Can A Left Handed Person Play A Right Handed Guitar?

Most guitars are created with right-handed people in mind, which makes it harder for left-handed people to find a suitable instrument for themselves. However, the good news is that you do not need a left-handed guitar as you can play a right-handed guitar even if you are left-handed.

Most guitarists use their right hand for picking the strings while the left hand is responsible for the fretting to play notes and chords. But, the dominant hand does not have to decide the fate of how you play guitar. 

You can play a right-handed guitar even if you are left-handed. You can restring the guitar to have a left-handed string order, or you can just learn to play with the standard string order from scratch. Hand orientation is not as important as when you start and stick to your decision; you get used to it with time.

Should a Left-Handed Person Play a Right-Handed Guitar?

There are some reasons for using a right-handed guitar, even if you are left-handed. The most important one is that left-hand guitars are rare, and not every model comes with a left-handed version. As you use both hands when playing guitar, it is only down to practice to get used to the layout.

In the beginning, it does not matter whether the guitar is left- or right-handed. After you practice and get familiar with the instrument, you will see that you get used to the orientation pretty easily. The issue is just sticking to a decision and not changing it halfway, as it will confuse you a lot, and all the muscle memory you built will be lost.

If you are a left-handed person who is going to play a right-hand-oriented guitar, you can change the strings in a reversed way so that the high E string is on the bottom. This way, it will be easier to read tabs and make the guitar similar to right-hand-oriented guitars, so you do not get confused when you watch a video or a lesson.

Should you switch to Right-Handed if you already play Left-handed?

The most important thing when learning to play an instrument is muscle memory built with hours of practice. If you switch to a right-handed guitar from a left-handed one or vice versa, all the muscle memory will be lost, and you will have to learn everything from scratch. So, always stick to what you already know.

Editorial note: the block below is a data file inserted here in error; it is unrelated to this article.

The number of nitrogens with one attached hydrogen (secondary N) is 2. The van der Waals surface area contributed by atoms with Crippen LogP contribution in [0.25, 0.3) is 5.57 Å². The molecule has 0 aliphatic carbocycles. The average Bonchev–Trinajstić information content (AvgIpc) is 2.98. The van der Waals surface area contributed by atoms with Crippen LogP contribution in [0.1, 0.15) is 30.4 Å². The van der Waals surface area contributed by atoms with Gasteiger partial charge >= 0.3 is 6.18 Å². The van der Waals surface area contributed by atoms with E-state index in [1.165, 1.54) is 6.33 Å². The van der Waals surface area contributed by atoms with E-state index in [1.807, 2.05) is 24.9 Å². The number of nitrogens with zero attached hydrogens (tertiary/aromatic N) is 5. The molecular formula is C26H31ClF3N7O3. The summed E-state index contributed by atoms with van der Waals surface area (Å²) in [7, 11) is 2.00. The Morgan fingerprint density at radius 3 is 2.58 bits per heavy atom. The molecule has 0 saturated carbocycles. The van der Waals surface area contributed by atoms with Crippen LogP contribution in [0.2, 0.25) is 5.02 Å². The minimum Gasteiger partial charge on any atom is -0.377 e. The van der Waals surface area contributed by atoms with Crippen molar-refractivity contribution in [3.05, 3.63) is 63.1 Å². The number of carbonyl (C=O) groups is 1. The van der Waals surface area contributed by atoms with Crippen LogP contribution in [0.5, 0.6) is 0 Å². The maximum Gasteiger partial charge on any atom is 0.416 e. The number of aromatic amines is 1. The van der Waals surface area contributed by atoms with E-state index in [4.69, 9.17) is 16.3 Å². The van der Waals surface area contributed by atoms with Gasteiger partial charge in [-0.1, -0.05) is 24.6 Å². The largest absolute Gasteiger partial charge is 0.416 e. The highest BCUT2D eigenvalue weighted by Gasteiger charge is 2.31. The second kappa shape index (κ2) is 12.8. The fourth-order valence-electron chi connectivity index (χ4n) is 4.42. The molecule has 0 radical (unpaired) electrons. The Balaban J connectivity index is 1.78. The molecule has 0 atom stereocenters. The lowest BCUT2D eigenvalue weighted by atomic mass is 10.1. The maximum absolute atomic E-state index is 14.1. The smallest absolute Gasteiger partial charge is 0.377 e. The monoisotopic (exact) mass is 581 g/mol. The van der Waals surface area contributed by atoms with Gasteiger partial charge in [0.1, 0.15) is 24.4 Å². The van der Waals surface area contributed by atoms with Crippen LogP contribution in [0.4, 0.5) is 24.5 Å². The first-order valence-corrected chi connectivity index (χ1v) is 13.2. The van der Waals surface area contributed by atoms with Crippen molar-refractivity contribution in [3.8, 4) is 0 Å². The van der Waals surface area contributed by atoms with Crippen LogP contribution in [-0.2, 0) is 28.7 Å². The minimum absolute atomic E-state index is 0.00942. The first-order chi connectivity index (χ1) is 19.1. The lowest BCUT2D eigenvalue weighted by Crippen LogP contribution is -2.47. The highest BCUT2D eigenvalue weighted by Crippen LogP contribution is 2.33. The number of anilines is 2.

Starting and staying with the same-hand-oriented guitars will make your learning process much easier and faster compared to changing the orientation on the way. 

What is the difference between a right-handed and a left-handed guitar?

Left-handed guitars are created so that the right hand is responsible for fretting and the left hand for picking the strings. This means that left-handed guitars mirror right-handed guitars exactly. The string layout, the pickguard, and hardware location are reversed in these guitars. Check out Guitar Part Names for more information.

Let’s say there is a left-handed and a right-handed guitar standing in front of you. The first thing you will notice is that the guitars are like mirror reflections. The specs are the same, but the layout is reversed. The thickest strings are located on the reversed ends of the guitars. 

If the guitars are vertical, the thickest string is on the right side on the left-handed version, while it is on the left side on the right-handed version.

The pickguards are typically located under the strings on the guitar’s body. So, the pickguard and the knob-switch locations are exactly reversed in the right-handed and left-handed guitars.